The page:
It was a windy, rainy, September Sunday. It wouldn’t have been a good idea to have wandered too close to the edge of those white cliffs, for fear of being whisked over. It wasn’t cold, though, making for a very pleasant, invigorating walk. It was a continuation of the walk we did while on a week’s stay, at the back-end of August, in the adjacent village to St Margaret’s (heading towards Deal) of Kingsdown.
There’s parking right on the bay of St Margaret’s (unfortunately, in my opinion). A steep incline leads to and past The Pines Gardens, which we’d toured during our previous walk. This time we headed to its café – The Pines Garden Tea Room and Museum – where we lunched before setting out.
Everything on the menu makes use of the organic vegetables grown in The Pines Gardens. We ordered a Ploughman’s Lunch with Stilton and a veggie quiche. The plates were heaped with salads: mixed green and potato. The helpings were too generous, but they were happy to make up doggie bags for us to take away what we couldn’t eat.
The museum attached to the tea room is largely devoted to the history of St Margaret’s Bay (more correctly St Margaret at Cliffe) during World War II. There’s a bust of Winston Churchill, a glass case displaying items that had once belonged to Noël Coward and another of things that had belonged to James Bond 007 author Ian Fleming. Both celebrities lived in St Margaret’s, owning the same cottage at different times. Sir Peter Ustinov once owned a house in the village: he’d liked the place since having been stationed at St Margaret’s during the war. The house is now owned by actress Miriam Margolyes, well known for, among others, the characters she played in Blackadder and Harry Potter.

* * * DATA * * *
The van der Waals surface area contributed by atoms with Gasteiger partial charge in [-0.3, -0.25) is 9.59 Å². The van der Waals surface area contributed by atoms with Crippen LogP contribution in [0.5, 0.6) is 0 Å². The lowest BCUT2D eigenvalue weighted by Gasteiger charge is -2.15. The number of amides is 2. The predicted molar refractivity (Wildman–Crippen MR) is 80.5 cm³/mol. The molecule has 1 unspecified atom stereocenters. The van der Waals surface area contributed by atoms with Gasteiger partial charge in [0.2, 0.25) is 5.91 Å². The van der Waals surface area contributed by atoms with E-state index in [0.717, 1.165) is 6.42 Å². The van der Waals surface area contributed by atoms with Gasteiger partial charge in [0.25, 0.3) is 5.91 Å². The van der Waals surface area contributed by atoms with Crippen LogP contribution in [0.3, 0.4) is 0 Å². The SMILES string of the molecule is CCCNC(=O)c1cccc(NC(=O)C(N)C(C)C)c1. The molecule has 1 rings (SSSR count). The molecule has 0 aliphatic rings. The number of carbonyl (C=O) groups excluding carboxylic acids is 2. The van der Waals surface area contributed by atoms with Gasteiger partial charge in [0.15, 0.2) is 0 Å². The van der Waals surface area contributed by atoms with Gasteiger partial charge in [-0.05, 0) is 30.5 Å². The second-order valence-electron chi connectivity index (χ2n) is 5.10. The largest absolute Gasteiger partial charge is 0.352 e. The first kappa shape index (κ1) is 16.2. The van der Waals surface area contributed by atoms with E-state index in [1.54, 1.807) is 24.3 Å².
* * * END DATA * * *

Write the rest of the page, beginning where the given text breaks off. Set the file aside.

St Margaret’s-at-Cliffe appears in the Domesday Book as Sancta Margharita. Which St Margaret the village is named for, and why, I haven’t been able to find out. The priors of St Martin’s in Dover built the village church, between 1140 and 1296, on a Saxon foundation. This village is the closest point in England to mainland France.
The road that ascends from the tea room leads straight up to the cliffs and we soon reached South Foreland Lighthouse. We had to make two detours away from the cliffs, where we were obliged to walk around the back of private houses which owned, and had fenced off the stretch of cliff in front of their properties.
The lighthouse is now under the care of The National Trust. We didn’t go in, but on the way back from our walk, had tea in its café – Mrs Knott’s Tearoom – which used to be the lighthouse keeper’s cottage. The tea room’s been decorated post-war style, and tea is served in mis-matched but genuine, of-the-era china teapots, cups and plates. The food served is made to post-war recipes. And the tea is proper tea (made with real tea leaves – in those days tea bags hadn’t been invented). The rooms are decorated with memorabilia of the day in the form of faded family photos and old newspapers. There was 40s music playing. I found it a bit spooky and disturbing, probably because I was born in the post-war era and it made me feel a bit like a museum piece!
We continued our walk past the lighthouse and along the cliff. The path swooped down steeply at one point, then up again. That’s when I discovered the difference between walking and mountaineering: it depends entirely on the degree of steepness of the path! This one required the use of both hands and feet as its summit approached!
We came home with our pockets full of free food, in the form of ripe tangy apples from a windsown tree and sea kale – which is like cabbage. I turned the apples into a sponge pudding and we chopped and steamed the kale. There’s nothing to match the taste of free food, picked, cooked and eaten immediately.
- One-in-four Britons walk less than five miles a month (telegraph.co.uk)
- Wrecking (doverhistorian.wordpress.com)